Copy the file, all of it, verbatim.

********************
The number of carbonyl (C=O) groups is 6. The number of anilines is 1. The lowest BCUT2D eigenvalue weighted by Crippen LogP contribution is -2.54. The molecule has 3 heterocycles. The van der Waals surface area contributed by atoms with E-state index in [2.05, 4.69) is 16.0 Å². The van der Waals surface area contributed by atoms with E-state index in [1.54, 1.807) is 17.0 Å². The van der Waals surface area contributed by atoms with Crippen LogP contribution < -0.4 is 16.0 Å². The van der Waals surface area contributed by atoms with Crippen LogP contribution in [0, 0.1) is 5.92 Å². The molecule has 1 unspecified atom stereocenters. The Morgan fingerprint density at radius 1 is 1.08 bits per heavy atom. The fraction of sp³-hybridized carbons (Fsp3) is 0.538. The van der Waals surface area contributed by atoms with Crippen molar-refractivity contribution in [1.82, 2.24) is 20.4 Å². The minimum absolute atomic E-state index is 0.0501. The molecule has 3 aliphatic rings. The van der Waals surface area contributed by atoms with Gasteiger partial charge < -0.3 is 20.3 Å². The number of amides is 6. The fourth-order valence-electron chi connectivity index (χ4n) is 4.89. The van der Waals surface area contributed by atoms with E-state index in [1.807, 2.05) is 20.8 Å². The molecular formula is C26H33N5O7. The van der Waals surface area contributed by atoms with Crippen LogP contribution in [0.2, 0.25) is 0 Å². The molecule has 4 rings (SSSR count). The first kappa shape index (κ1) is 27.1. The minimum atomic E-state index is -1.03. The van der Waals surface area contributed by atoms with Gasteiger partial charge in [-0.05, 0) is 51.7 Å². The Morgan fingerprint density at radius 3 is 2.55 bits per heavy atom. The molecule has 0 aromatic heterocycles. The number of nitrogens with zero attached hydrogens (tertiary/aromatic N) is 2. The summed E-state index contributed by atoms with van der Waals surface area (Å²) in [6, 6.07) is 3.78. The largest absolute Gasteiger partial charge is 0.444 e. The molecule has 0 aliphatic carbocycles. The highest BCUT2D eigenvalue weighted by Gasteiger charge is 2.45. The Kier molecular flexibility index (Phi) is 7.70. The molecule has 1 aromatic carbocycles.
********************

The number of carbonyl (C=O) groups is 6. The number of anilines is 1. The lowest BCUT2D eigenvalue weighted by Crippen LogP contribution is -2.54. The molecule has 3 heterocycles. The van der Waals surface area contributed by atoms with E-state index in [2.05, 4.69) is 16.0 Å². The van der Waals surface area contributed by atoms with E-state index in [1.54, 1.807) is 17.0 Å². The van der Waals surface area contributed by atoms with Crippen LogP contribution < -0.4 is 16.0 Å². The van der Waals surface area contributed by atoms with Crippen LogP contribution in [0, 0.1) is 5.92 Å². The molecule has 1 unspecified atom stereocenters. The Morgan fingerprint density at radius 1 is 1.08 bits per heavy atom. The fraction of sp³-hybridized carbons (Fsp3) is 0.538. The van der Waals surface area contributed by atoms with Crippen molar-refractivity contribution in [1.82, 2.24) is 20.4 Å². The minimum absolute atomic E-state index is 0.0501. The molecule has 3 aliphatic rings. The van der Waals surface area contributed by atoms with Gasteiger partial charge < -0.3 is 20.3 Å². The number of amides is 6. The fourth-order valence-electron chi connectivity index (χ4n) is 4.89. The van der Waals surface area contributed by atoms with E-state index in [1.807, 2.05) is 20.8 Å². The molecular formula is C26H33N5O7. The van der Waals surface area contributed by atoms with Crippen LogP contribution in [0.2, 0.25) is 0 Å². The molecule has 4 rings (SSSR count). The first kappa shape index (κ1) is 27.1. The minimum atomic E-state index is -1.03. The van der Waals surface area contributed by atoms with Gasteiger partial charge in [-0.05, 0) is 51.7 Å². The Morgan fingerprint density at radius 3 is 2.55 bits per heavy atom. The molecule has 0 aromatic heterocycles. The number of nitrogens with zero attached hydrogens (tertiary/aromatic N) is 2. The summed E-state index contributed by atoms with van der Waals surface area (Å²) in [6, 6.07) is 3.78. The largest absolute Gasteiger partial charge is 0.444 e. The molecule has 0 aliphatic carbocycles. The highest BCUT2D eigenvalue weighted by Gasteiger charge is 2.45. The Kier molecular flexibility index (Phi) is 7.70. The molecule has 1 aromatic carbocycles.